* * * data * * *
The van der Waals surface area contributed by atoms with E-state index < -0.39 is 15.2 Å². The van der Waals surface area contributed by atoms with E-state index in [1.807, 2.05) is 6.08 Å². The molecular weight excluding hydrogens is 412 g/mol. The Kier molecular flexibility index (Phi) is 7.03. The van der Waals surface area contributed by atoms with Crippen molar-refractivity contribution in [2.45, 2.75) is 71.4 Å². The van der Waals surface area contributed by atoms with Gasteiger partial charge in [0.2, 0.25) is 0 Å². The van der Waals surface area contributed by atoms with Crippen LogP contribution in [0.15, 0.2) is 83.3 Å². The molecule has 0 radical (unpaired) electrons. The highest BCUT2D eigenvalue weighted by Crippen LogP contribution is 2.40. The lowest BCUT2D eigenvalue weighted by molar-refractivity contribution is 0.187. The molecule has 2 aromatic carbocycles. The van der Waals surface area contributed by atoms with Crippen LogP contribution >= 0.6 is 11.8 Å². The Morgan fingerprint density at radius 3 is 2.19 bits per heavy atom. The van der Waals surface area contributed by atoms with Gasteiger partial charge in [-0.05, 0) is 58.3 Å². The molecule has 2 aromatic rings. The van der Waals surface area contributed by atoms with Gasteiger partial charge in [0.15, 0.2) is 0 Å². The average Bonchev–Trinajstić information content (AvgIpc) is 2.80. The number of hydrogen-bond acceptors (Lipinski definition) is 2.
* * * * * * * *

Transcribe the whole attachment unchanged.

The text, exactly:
The van der Waals surface area contributed by atoms with E-state index < -0.39 is 15.2 Å². The van der Waals surface area contributed by atoms with E-state index in [1.807, 2.05) is 6.08 Å². The molecular weight excluding hydrogens is 412 g/mol. The Kier molecular flexibility index (Phi) is 7.03. The van der Waals surface area contributed by atoms with Crippen molar-refractivity contribution in [2.45, 2.75) is 71.4 Å². The van der Waals surface area contributed by atoms with Gasteiger partial charge in [0.2, 0.25) is 0 Å². The van der Waals surface area contributed by atoms with Crippen LogP contribution in [0.15, 0.2) is 83.3 Å². The molecule has 0 radical (unpaired) electrons. The highest BCUT2D eigenvalue weighted by Crippen LogP contribution is 2.40. The lowest BCUT2D eigenvalue weighted by molar-refractivity contribution is 0.187. The molecule has 2 aromatic carbocycles. The van der Waals surface area contributed by atoms with Crippen LogP contribution >= 0.6 is 11.8 Å². The Morgan fingerprint density at radius 3 is 2.19 bits per heavy atom. The van der Waals surface area contributed by atoms with Gasteiger partial charge in [-0.05, 0) is 58.3 Å². The molecule has 2 aromatic rings. The van der Waals surface area contributed by atoms with Gasteiger partial charge in [0.15, 0.2) is 0 Å². The average Bonchev–Trinajstić information content (AvgIpc) is 2.80. The number of hydrogen-bond acceptors (Lipinski definition) is 2.